The Boy Who Typed Wolf Review

You find yourself in a mysterious house overlooking ancient Greek ruins. Inside you will find locks and puzzles that come together to help solve a mystery going back to ancient antiquity. Are you up to the task?

The Boy Who Typed Wolf Review


The Boy Who Typed Wolf is a point-and-click puzzle game published and developed by Enigma Pendulum. The game is supposedly based on a mix of both real-life events and mythology, though you would have to do some digging to figure out what these are.  Overall, the game looks and plays like a classic Flash puzzle game you would play on Newgrounds or Armor Games back in the day. While this isn’t necessarily a bad thing, it does make it a bit hard to recommend paying money for a game that has plenty of free alternatives of similar quality.

The Boy Who Typed Wolf is available on Steam for $7.99.


The Boy Who Typed Wolf Review: Start at a mysterious house
On the store page for The Boy Who Typed Wolf, the developer describes the game as being based on “a real unsolved mystery dating back to antiquity”.  That would seem like a pretty good concept, but trying to find out what the story of the game takes more time to research than it does to finish the game.

From what I was able to find out, the game seems to be based on very early Greek mythology, specifically dealing with the god Zeus. Mount Lykaion would appear to be a central point, with the player traveling to what seems to be an excavation site.

In Greek myth, Lykaion is one of the places to have been claimed as the birthplace of Zeus. Legends of this mountain include Zeus performing a ritual where he would make a human sacrifice, and then hold a feast where the person who ate a portion of the victim would turn into a wolf. This would seem to be the “mystery” that the game is based on, as it was only recently that actual human remains were found in the area, apparently being those of sacrifices.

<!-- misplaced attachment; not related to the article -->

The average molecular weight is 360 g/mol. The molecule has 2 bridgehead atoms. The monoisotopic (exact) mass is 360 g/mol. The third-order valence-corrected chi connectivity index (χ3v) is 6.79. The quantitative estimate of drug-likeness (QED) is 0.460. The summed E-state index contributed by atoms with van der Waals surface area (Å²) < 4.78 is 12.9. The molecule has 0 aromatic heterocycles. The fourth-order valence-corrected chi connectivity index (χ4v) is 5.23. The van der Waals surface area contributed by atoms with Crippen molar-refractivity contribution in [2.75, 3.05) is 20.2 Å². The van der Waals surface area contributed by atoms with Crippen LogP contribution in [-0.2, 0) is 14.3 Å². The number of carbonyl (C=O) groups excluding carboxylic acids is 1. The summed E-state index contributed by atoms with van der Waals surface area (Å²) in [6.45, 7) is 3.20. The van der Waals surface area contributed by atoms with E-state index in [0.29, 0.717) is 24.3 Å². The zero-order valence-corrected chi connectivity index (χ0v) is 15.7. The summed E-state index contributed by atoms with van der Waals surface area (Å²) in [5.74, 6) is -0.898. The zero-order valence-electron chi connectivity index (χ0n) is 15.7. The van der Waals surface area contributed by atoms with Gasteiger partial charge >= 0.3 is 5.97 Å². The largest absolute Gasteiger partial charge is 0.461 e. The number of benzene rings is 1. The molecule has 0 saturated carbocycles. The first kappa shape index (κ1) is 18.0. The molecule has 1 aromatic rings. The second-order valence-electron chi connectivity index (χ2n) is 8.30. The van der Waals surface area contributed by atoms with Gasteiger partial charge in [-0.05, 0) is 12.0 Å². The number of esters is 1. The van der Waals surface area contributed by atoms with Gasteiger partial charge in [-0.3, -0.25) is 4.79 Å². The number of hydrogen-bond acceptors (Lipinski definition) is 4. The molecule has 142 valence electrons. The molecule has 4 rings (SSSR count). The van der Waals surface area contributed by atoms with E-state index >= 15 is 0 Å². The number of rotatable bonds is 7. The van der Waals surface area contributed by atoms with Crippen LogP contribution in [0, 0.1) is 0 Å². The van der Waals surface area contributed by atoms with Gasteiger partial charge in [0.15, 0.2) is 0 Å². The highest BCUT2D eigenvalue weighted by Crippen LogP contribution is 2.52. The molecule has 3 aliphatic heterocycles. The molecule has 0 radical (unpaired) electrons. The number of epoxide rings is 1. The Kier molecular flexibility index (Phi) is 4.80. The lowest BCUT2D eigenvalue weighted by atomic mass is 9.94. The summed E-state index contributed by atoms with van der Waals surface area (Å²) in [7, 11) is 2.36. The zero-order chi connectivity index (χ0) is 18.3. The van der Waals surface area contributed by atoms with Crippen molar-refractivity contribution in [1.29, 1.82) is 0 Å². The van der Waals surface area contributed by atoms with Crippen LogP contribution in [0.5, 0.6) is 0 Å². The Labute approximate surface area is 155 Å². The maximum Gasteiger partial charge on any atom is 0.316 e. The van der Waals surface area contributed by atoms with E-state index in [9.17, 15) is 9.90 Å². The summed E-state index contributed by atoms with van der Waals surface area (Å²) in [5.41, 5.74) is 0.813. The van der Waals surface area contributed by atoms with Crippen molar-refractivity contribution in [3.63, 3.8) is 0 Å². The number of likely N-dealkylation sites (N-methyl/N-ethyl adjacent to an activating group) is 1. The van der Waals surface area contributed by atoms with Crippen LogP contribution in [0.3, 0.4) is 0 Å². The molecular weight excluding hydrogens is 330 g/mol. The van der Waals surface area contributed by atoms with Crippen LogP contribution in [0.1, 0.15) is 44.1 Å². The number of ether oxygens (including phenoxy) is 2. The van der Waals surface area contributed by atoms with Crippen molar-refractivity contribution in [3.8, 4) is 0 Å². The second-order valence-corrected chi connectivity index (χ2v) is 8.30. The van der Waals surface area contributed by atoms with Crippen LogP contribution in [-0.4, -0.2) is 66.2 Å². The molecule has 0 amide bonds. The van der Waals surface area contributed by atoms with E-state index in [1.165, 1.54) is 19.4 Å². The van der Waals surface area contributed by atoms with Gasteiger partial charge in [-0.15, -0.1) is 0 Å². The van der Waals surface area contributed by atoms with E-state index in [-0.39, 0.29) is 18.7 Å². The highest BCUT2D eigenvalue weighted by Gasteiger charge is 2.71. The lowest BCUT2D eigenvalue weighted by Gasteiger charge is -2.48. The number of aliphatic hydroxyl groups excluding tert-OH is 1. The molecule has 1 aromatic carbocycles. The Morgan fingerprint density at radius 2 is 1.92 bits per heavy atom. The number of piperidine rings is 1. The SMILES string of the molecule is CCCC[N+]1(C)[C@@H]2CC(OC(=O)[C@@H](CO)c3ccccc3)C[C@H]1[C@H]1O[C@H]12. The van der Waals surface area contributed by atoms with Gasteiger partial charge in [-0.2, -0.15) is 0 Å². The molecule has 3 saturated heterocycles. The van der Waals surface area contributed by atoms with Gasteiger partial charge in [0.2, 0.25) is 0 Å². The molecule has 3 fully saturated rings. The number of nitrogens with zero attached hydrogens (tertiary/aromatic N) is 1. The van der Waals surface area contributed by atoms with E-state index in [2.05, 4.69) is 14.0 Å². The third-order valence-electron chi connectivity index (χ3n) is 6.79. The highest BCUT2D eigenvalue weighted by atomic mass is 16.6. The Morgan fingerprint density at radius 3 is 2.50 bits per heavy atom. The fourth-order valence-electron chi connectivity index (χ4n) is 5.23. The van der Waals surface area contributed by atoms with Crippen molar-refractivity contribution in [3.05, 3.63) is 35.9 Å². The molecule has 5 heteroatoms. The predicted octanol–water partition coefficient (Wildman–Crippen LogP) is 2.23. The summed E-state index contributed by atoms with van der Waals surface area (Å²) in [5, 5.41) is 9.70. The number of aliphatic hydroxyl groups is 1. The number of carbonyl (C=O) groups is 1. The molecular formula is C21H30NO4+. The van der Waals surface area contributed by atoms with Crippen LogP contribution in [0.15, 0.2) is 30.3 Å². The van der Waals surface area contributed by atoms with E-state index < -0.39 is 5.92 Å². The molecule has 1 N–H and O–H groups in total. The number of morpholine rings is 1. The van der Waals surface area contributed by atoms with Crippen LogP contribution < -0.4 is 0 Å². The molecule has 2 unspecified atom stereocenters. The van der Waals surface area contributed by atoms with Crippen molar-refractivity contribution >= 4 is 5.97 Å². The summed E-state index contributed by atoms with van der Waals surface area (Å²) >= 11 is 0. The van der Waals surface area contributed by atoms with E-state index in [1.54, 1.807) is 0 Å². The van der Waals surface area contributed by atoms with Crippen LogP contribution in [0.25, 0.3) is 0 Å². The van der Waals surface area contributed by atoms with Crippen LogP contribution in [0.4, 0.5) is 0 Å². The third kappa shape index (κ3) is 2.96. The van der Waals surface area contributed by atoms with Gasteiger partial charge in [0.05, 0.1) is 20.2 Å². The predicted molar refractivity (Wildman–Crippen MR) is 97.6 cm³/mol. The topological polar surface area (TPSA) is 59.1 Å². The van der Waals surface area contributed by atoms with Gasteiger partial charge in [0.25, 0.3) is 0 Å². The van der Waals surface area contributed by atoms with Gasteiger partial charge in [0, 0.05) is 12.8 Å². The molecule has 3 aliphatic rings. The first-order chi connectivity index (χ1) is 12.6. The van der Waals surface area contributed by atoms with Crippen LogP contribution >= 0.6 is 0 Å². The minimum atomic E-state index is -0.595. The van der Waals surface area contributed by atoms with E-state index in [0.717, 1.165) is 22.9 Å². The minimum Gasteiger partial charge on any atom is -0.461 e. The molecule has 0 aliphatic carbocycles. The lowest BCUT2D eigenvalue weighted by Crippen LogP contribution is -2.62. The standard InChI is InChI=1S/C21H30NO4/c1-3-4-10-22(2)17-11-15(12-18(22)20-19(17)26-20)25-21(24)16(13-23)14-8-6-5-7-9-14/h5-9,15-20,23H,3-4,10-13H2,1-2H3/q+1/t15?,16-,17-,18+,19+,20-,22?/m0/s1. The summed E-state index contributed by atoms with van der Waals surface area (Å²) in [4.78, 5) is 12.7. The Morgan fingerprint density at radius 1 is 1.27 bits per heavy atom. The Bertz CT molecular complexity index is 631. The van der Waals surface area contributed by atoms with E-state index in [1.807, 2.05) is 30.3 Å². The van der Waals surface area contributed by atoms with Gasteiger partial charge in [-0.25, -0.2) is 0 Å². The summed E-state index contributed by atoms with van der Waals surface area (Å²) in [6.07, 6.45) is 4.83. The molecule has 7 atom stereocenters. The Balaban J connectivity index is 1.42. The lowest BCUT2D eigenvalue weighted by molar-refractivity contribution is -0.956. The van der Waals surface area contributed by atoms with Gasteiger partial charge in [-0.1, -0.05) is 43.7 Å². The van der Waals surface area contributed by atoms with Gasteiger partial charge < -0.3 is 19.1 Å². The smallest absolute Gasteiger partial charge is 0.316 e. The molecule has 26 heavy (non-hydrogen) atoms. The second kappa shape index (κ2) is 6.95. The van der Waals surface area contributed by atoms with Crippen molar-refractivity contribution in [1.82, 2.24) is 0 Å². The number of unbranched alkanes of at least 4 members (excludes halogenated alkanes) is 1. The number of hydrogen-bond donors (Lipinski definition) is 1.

The Boy Who Typed Wolf Review: Hope you like wolf motifs
The thing is, none of this is stuff I found out through playing the game. I had to look up the various different words that came up in the game, such as Mt. Lykaion, and then investigate what the “ancient mystery” was. The closest thing I could find was an article with the title “Mystery bones from ancient Greece may be a teenager sacrificed to Zeus” from the Washington Post. Outside of this, I couldn’t tell you what the “mystery” that the game is talking about is.

I don’t mind a story for a game being obscure, but when I have to spend nearly twice the time I spent playing doing research, then it may be going just a tad bit too far. And as I said above, I’m still not sure what the mystery is that the developer is apparently basing this game off of. As far as what the meaning the game's title may have, I’m also pretty lost on that.


As mentioned in the introduction section, The Boy Who Typed Wolf is a point-and-click puzzle game. As such, one of the main things you would need to luck at would be the overall quality of the puzzles. Another thing to take into consideration is how easy it is for the player to find and pick up significant items.

The Boy Who Typed Wolf Review: Very basic item menu
As far as the puzzles go, they are fairly clever in some cases, but overall fall a bit on the easy side. Often times, the clues you are given to figure out the puzzle are more than enough to solve it off the top of your head, and even the harder ones will only take a couple minutes.